Good Eats Emporium isn’t quite a food hall, because all four of the restaurant brands housed under one roof in Loudoun County, Virginia, share one cooking crew. It’s not quite a ghost kitchen, either, because customers can order off menus for barbecue, Mexican food, burgers and wings, or coffee and pastries while sitting at a table and talking to a waiter.
The emporium, which opened Thursday, October 1, at 45990 Waterview Plaza in Sterling, represents an attempt by the locally loved Great American Restaurants group to answer all the challenges posed by a COVID-19 crisis that has battered the hospitality industry for close to seven months. There are 50 tables inside and outside — including a full-service section and seats equipped with QR code ordering — to go with curbside pickup and delivery.
Fans of the 46-year-old hospitality company know it for trusty bars and grills like Sweetwater Tavern, Mike’s American, and Artie’s (to name a few). The new project adds a few new names to the collection: Stupid Good BBQ, Taqueria Loca, and Good Eats Burgers and Wings. A short menu from GAR bakery Best Buns has breakfast sandwiches and pastries that regulars might recognize from locations in Arlington and Vienna.
“We basically went to our our chefs and said, ‘What are the fun items that we don’t have now that you think would work well in the pandemic?’’ CEO Jon Norton says.
One answer was the Mexican-style tacos that chef Ascary Rivera has been making for staff meals at various restaurants within the company for decades. Rivera, the director of operations for the versatile kitchen at Good Eats Emporium, led recipe development for chicken tinga, carnitas, barbacoa, al pastor, and ground beef “Americano” tacos. All except the Americano come on corn tortillas, and all of them can be swapped in as the base for salad or rice bowls.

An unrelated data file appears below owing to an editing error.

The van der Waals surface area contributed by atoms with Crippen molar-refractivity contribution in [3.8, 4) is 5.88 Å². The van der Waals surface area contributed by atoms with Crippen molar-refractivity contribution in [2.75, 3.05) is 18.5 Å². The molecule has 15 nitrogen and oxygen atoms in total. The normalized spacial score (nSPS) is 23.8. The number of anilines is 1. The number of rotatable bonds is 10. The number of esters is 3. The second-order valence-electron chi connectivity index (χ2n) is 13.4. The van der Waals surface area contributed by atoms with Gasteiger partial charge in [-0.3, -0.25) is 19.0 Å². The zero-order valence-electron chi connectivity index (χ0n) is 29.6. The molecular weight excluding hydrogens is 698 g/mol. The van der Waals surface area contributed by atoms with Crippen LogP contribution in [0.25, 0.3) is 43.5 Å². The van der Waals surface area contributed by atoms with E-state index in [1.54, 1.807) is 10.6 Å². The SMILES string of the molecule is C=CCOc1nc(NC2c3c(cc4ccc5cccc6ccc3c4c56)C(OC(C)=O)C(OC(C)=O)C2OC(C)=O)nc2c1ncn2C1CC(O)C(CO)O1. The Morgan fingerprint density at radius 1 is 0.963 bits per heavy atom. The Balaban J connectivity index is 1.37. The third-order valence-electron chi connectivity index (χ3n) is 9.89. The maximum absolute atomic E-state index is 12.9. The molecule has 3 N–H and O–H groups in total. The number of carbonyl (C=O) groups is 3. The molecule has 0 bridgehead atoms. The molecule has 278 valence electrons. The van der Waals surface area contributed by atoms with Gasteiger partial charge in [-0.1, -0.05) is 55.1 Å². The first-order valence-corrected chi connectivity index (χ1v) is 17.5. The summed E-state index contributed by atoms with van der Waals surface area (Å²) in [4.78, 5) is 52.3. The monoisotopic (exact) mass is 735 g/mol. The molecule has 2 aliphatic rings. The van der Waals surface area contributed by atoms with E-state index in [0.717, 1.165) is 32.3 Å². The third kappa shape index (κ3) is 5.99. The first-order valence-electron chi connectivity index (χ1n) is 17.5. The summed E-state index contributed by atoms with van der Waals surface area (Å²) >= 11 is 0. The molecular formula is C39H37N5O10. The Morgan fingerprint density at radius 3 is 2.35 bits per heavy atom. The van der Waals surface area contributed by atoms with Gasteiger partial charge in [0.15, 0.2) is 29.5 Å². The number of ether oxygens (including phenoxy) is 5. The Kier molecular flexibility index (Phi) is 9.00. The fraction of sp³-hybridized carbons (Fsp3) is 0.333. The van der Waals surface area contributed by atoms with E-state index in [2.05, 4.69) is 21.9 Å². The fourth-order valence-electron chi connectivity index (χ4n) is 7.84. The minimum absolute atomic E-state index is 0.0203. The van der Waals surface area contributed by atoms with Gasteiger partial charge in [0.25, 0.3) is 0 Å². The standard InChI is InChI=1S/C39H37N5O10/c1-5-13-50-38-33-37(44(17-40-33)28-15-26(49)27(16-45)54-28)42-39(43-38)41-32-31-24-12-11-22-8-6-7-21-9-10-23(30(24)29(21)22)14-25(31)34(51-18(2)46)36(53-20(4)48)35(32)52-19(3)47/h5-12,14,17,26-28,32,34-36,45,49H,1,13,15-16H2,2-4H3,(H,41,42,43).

An eight-layer dip (black beans, tomatoes, chipotle cream, black olives, guacamole, mixed cheese, scallions, salsa) is a work-intensive throwback from Mike’s American. “It was really popular in the late ’80s early ’90s,” Norton says. The company is reviving it because dips sell well while people are craving comfort food. Chicken and Steak fajitas are straight off the Tex-Mex menu at Silverado in Annandale.
Adding a barbecue brand — a morale-booster for chefs who get to work outdoors — was another first for GAR. The silly-seeming name is actually a sentimental tribute to Dwight Fuller, a managing partner at the company who unexpectedly died in his sleep at age 57 in August. Fuller liked to use the phrase “stupid good” when describing new dishes that caught his eye. Although the Stupid Good name is new, the logo says “Since 1963” as a reference to Fuller’s birthday.
GAR invested in a custom smoker that turns out spare ribs, brisket, half chicken, pulled chicken, pulled pork, and beef or jalapeno cheddar pork links from Logan’s Sausage. Five sauce options include an Alabama white — ideal for smoked and grilled wings — as well as a Memphis-style house sauce, a Carolina-style mustard sauce, and a tomato-based Texas sauce.
The burger bar uses Black Angus beef ground on-site daily. There’s also a fried chicken sandwich with Pommery mustard on brioche. Desserts include chocolate or vanilla shakes and sweet fried Ozzie rolls that double as churros.
GAR decided to test out the four-restaurants-in-one idea when faced with an empty property. Norton says the company invested in a Sterling office part about 20 years ago and was acting as the landlord for a Mexican restaurant called Plaza Azteca that folded weeks after government-imposed bans on dine-in service back in March.
“The building was sitting empty, and we knew we were probably going to be looking at an empty building for the year to come,” CEO Jon Norton says.
Thanks in part to the new project, Norton says GAR is employing around 1,750 people right now, about 150 fewer than it was before the pandemic. All 17 of the company’s bar and restaurant locations are open, but Norton says part of that is a product of luck. If GAR operated restaurants in city districts, he knows the story would be different.
“Honestly, we’re fortunate we’re in the suburbs like we are,” he says.